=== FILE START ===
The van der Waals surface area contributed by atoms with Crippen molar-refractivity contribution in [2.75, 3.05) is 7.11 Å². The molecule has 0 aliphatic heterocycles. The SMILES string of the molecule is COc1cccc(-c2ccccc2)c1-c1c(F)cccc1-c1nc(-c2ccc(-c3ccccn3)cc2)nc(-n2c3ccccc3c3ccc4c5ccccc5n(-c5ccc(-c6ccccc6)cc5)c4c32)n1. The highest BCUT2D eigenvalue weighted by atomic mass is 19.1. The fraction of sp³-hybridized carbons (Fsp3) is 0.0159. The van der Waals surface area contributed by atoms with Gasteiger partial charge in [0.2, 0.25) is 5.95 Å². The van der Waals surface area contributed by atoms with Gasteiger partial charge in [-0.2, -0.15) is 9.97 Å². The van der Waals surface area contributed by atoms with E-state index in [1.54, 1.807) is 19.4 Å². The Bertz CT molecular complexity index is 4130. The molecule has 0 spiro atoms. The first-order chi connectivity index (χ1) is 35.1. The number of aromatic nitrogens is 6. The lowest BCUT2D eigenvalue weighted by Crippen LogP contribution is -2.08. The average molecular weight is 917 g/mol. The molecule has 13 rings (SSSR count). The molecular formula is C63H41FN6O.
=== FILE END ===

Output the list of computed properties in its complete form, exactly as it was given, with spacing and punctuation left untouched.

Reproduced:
The van der Waals surface area contributed by atoms with Crippen molar-refractivity contribution in [2.75, 3.05) is 7.11 Å². The molecule has 0 aliphatic heterocycles. The SMILES string of the molecule is COc1cccc(-c2ccccc2)c1-c1c(F)cccc1-c1nc(-c2ccc(-c3ccccn3)cc2)nc(-n2c3ccccc3c3ccc4c5ccccc5n(-c5ccc(-c6ccccc6)cc5)c4c32)n1. The highest BCUT2D eigenvalue weighted by atomic mass is 19.1. The fraction of sp³-hybridized carbons (Fsp3) is 0.0159. The van der Waals surface area contributed by atoms with Gasteiger partial charge in [0.2, 0.25) is 5.95 Å². The van der Waals surface area contributed by atoms with Gasteiger partial charge in [-0.2, -0.15) is 9.97 Å². The van der Waals surface area contributed by atoms with E-state index in [1.54, 1.807) is 19.4 Å². The Bertz CT molecular complexity index is 4130. The molecule has 0 spiro atoms. The first-order chi connectivity index (χ1) is 35.1. The number of aromatic nitrogens is 6. The lowest BCUT2D eigenvalue weighted by Crippen LogP contribution is -2.08. The average molecular weight is 917 g/mol. The molecule has 13 rings (SSSR count). The molecular formula is C63H41FN6O.